This is a review of a previous run of this production, at the Vault Festival in 2017. We re-publish carefully selected reviews which we believe still offer an informative perspective. Find out more.

All the stage’s a stage, as Holly Morgan might once have said. Seven Crazy Bitches is Morgan's one-woman show – though it's a one-woman show which also has a man in it. Despite the silly title, the concept behind this show is an entertaining whistle-stop tour through the Seven Ages of (Wo)man, the essence of each portrayed for us in the cabaret style of modern song.

We can thank Shakespeare – also a man – for originally listing the seven ages for us, but that's where Holly takes over: she brings the speech up to date and the audience with her, to meet an amusing array of female icons. Each of the ages (the infant, schoolboy, lover, and so on) is matched to one of Holly's glamorous array of wigs and hats, arranged in an arc before her, centre stage.

The tone is made clear at the outset, with a religiously irreverent introduction to the Virgin Mother – Mary herself – bearing her newborn child. Morgan does a good job of setting audience expectations, whilst still keeping back a couple of surprises: there is no doubt that we should buckle in for some raucous feminist comedy. But the lovely thing about this show is that Morgan has a knack of grounding the audience with serious sentiment, while still keeping it light and comedic. It's highly talented work.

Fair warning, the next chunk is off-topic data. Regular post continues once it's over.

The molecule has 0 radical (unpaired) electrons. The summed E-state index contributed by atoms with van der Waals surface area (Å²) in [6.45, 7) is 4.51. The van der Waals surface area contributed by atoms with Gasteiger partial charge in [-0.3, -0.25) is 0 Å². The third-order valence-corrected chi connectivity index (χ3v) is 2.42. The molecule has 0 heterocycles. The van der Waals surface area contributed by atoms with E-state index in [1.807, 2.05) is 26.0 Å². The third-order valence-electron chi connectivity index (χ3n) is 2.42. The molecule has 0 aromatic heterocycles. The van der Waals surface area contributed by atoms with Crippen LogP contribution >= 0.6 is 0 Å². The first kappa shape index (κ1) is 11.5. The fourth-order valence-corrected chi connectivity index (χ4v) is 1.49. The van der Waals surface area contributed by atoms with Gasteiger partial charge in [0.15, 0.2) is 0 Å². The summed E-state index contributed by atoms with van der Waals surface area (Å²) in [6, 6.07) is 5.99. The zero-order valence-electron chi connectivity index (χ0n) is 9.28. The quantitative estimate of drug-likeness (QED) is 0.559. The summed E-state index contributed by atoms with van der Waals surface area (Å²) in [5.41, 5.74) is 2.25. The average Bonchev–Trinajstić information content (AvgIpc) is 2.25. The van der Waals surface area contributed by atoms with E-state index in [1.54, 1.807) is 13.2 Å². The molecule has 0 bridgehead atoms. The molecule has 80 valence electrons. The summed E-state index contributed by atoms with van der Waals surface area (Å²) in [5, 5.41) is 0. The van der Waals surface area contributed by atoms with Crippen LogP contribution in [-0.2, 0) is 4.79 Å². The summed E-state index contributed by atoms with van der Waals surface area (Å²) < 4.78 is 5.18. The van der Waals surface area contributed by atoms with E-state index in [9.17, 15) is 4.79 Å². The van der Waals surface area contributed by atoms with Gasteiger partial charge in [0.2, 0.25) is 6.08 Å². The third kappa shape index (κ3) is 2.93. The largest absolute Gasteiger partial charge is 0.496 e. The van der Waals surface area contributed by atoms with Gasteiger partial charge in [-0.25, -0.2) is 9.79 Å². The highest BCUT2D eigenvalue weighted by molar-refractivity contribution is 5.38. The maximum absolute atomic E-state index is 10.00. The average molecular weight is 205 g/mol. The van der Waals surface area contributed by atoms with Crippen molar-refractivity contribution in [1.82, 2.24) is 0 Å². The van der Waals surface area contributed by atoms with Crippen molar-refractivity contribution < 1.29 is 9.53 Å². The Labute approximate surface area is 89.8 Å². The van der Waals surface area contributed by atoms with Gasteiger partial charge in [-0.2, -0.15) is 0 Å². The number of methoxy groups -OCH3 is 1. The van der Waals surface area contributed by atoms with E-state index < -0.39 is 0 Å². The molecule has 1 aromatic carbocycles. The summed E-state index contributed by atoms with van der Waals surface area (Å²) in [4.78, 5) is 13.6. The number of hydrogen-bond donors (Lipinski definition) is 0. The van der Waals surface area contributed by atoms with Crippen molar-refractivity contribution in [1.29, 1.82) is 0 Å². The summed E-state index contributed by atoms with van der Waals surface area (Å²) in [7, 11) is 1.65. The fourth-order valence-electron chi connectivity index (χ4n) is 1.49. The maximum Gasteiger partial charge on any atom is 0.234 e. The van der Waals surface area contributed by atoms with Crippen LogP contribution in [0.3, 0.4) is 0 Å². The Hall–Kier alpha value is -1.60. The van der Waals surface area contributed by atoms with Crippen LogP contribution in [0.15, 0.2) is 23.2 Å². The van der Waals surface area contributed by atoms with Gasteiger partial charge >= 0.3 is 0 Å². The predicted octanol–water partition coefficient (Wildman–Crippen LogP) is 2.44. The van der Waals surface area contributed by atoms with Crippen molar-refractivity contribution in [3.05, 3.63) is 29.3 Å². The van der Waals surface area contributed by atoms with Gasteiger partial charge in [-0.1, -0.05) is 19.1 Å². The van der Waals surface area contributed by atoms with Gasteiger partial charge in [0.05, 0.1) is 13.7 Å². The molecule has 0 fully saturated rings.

The show is described by Morgan herself as "where stand-up and cabaret meet", which pretty much summarises what we get. Morgan has a powerful singing voice and a flair for imitation, coupled with an effective radar for comic timing; the overall combination works well. Her accomplice (the man on the electronic keyboard) does a good job as the foil and as a gap filler, mostly tasked with amusing the audience during quick-change moments.

I admit this is not a show I would have naturally picked out for myself, but I'm very glad to have seen it. There is also an audience participation aspect to the proceedings here and there, injecting a nicely intimate feel. The hour is all too quickly gone; well worth your time and the ticket price.